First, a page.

Screening function *g*(α*r*) (Eq. (27)) for the GGEM algorithm.

Screening function *g*(α*r*) (Eq. (27)) for the GGEM algorithm.

Comparison of the *x*-component of the velocity field driven by a point force (lines) acting along **+** ** x **-axis with that generated by a regularized point force (symbols) with modified Gaussian form (Eq. (27), α = 2.0). (Top) velocity along

*x*-axis. (Bottom) velocity along

*y*-axis.

Comparison of the *x*-component of the velocity field driven by a point force (lines) acting along **+** ** x **-axis with that generated by a regularized point force (symbols) with modified Gaussian form (Eq. (27), α = 2.0). (Top) velocity along

*x*-axis. (Bottom) velocity along

*y*-axis.

Comparison of Hasimoto's result^{37} (symbols) and numerical solution (lines) for the *x* component of velocity due to a point force acting along +*x* direction in a periodic domain.

Comparison of Hasimoto's result^{37} (symbols) and numerical solution (lines) for the *x* component of velocity due to a point force acting along +*x* direction in a periodic domain.

Error ||*E*||_{2} as a function of (a) screening parameter α and (b) mesh size Δ*x* for a point force at the center of a cubic periodic domain.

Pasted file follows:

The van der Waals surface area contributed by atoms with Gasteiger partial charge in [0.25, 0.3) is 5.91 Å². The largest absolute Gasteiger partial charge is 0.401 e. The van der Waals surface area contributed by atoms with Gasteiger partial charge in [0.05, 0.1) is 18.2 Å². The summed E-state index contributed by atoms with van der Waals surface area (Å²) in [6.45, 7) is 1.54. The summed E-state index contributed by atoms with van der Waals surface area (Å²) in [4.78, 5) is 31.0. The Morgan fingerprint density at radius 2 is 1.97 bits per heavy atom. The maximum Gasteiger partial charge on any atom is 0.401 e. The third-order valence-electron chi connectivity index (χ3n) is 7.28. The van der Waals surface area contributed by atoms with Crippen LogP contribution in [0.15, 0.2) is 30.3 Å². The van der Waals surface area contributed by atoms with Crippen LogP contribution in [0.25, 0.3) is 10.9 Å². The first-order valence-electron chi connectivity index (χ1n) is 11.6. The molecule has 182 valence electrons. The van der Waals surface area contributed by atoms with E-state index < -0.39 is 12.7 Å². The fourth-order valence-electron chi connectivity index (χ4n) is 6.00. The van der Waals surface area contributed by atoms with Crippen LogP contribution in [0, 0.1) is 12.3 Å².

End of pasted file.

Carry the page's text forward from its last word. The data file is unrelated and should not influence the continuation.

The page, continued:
Error ||*E*||_{2} as a function of (a) screening parameter α and (b) mesh size Δ*x* for a point force at the center of a cubic periodic domain.

(a) Velocity profile of laminar flow through a slit. The line represents the analytic profile and the symbols represent the numerical result by IBM. (b) Error of IBM as a function of boundary grid size *h* and the slope is 1.22.

(a) Velocity profile of laminar flow through a slit. The line represents the analytic profile and the symbols represent the numerical result by IBM. (b) Error of IBM as a function of boundary grid size *h* and the slope is 1.22.

Validation of GGEM/IBM algorithm. Open symbols are numerical results and lines are analytical calculations. (a) Velocity profile *u* _{ x } around a unit sphere with no-slip boundary condition. Open circles represent points along x-axis and open squares are for points along *y*-axis. (b) Stokeslet near a single wall. Velocity profile of *u* _{ x } along +*z* direction for various (*x*, *y*) pairs. Open squares are for (*x*, *y*) = (3, 3) and open circles are for (*x*, *y*) = (1, 1).

Validation of GGEM/IBM algorithm. Open symbols are numerical results and lines are analytical calculations. (a) Velocity profile *u* _{ x } around a unit sphere with no-slip boundary condition. Open circles represent points along x-axis and open squares are for points along *y*-axis. (b) Stokeslet near a single wall. Velocity profile of *u* _{ x } along +*z* direction for various (*x*, *y*) pairs. Open squares are for (*x*, *y*) = (3, 3) and open circles are for (*x*, *y*) = (1, 1).